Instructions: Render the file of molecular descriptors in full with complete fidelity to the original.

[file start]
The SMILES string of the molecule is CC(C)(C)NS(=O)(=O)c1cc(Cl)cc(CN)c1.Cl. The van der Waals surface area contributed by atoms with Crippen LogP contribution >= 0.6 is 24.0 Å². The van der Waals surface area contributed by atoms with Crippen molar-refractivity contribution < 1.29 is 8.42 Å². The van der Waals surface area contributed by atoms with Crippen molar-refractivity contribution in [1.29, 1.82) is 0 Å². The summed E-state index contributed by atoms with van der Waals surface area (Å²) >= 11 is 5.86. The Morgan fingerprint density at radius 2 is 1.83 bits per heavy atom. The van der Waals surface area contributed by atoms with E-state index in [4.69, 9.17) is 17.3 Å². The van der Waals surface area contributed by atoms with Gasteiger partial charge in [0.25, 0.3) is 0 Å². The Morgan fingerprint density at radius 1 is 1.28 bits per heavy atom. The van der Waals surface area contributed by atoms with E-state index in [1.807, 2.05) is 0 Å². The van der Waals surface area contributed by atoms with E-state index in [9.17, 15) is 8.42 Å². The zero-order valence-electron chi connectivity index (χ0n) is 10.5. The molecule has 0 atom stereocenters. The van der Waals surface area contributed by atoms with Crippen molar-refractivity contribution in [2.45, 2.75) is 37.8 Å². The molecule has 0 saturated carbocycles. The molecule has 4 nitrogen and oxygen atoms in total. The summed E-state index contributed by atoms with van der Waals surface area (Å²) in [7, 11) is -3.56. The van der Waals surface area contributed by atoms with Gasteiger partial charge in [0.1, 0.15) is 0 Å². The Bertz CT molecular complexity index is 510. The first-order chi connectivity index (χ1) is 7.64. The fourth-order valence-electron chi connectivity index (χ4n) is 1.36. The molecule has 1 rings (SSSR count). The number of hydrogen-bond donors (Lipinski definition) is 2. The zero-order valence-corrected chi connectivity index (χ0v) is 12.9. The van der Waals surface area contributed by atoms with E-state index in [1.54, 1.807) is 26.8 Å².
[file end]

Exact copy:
The SMILES string of the molecule is CC(C)(C)NS(=O)(=O)c1cc(Cl)cc(CN)c1.Cl. The van der Waals surface area contributed by atoms with Crippen LogP contribution >= 0.6 is 24.0 Å². The van der Waals surface area contributed by atoms with Crippen molar-refractivity contribution < 1.29 is 8.42 Å². The van der Waals surface area contributed by atoms with Crippen molar-refractivity contribution in [1.29, 1.82) is 0 Å². The summed E-state index contributed by atoms with van der Waals surface area (Å²) >= 11 is 5.86. The Morgan fingerprint density at radius 2 is 1.83 bits per heavy atom. The van der Waals surface area contributed by atoms with E-state index in [4.69, 9.17) is 17.3 Å². The van der Waals surface area contributed by atoms with Gasteiger partial charge in [0.25, 0.3) is 0 Å². The Morgan fingerprint density at radius 1 is 1.28 bits per heavy atom. The van der Waals surface area contributed by atoms with E-state index in [1.807, 2.05) is 0 Å². The van der Waals surface area contributed by atoms with E-state index in [9.17, 15) is 8.42 Å². The zero-order valence-electron chi connectivity index (χ0n) is 10.5. The molecule has 0 atom stereocenters. The van der Waals surface area contributed by atoms with Crippen molar-refractivity contribution in [2.45, 2.75) is 37.8 Å². The molecule has 0 saturated carbocycles. The molecule has 4 nitrogen and oxygen atoms in total. The summed E-state index contributed by atoms with van der Waals surface area (Å²) in [7, 11) is -3.56. The van der Waals surface area contributed by atoms with Gasteiger partial charge in [0.1, 0.15) is 0 Å². The Bertz CT molecular complexity index is 510. The first-order chi connectivity index (χ1) is 7.64. The fourth-order valence-electron chi connectivity index (χ4n) is 1.36. The molecule has 1 rings (SSSR count). The number of hydrogen-bond donors (Lipinski definition) is 2. The zero-order valence-corrected chi connectivity index (χ0v) is 12.9. The van der Waals surface area contributed by atoms with E-state index in [1.54, 1.807) is 26.8 Å².